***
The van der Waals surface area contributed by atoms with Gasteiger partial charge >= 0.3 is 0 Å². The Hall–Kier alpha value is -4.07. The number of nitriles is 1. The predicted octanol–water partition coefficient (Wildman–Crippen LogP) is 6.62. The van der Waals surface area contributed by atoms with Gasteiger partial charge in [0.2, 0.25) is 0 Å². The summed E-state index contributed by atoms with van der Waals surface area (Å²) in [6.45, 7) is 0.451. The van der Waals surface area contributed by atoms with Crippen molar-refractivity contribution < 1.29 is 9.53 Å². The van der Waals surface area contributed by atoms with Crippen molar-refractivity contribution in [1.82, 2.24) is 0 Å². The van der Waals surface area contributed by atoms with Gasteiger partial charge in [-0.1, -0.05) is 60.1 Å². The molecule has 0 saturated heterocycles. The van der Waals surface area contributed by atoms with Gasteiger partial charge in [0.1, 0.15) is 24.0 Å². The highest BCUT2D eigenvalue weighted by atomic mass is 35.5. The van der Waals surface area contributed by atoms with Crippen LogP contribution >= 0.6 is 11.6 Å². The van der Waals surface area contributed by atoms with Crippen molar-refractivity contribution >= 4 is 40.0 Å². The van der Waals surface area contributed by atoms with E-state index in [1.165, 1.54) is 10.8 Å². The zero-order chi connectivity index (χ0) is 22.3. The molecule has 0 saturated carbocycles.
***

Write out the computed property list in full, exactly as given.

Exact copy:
The van der Waals surface area contributed by atoms with Gasteiger partial charge >= 0.3 is 0 Å². The Hall–Kier alpha value is -4.07. The number of nitriles is 1. The predicted octanol–water partition coefficient (Wildman–Crippen LogP) is 6.62. The van der Waals surface area contributed by atoms with Gasteiger partial charge in [0.2, 0.25) is 0 Å². The summed E-state index contributed by atoms with van der Waals surface area (Å²) in [6.45, 7) is 0.451. The van der Waals surface area contributed by atoms with Crippen molar-refractivity contribution < 1.29 is 9.53 Å². The van der Waals surface area contributed by atoms with Crippen molar-refractivity contribution in [1.82, 2.24) is 0 Å². The van der Waals surface area contributed by atoms with Gasteiger partial charge in [-0.1, -0.05) is 60.1 Å². The molecule has 0 saturated heterocycles. The van der Waals surface area contributed by atoms with Gasteiger partial charge in [0.1, 0.15) is 24.0 Å². The highest BCUT2D eigenvalue weighted by atomic mass is 35.5. The van der Waals surface area contributed by atoms with Crippen LogP contribution >= 0.6 is 11.6 Å². The van der Waals surface area contributed by atoms with Crippen molar-refractivity contribution >= 4 is 40.0 Å². The van der Waals surface area contributed by atoms with E-state index in [1.165, 1.54) is 10.8 Å². The zero-order chi connectivity index (χ0) is 22.3. The molecule has 0 saturated carbocycles.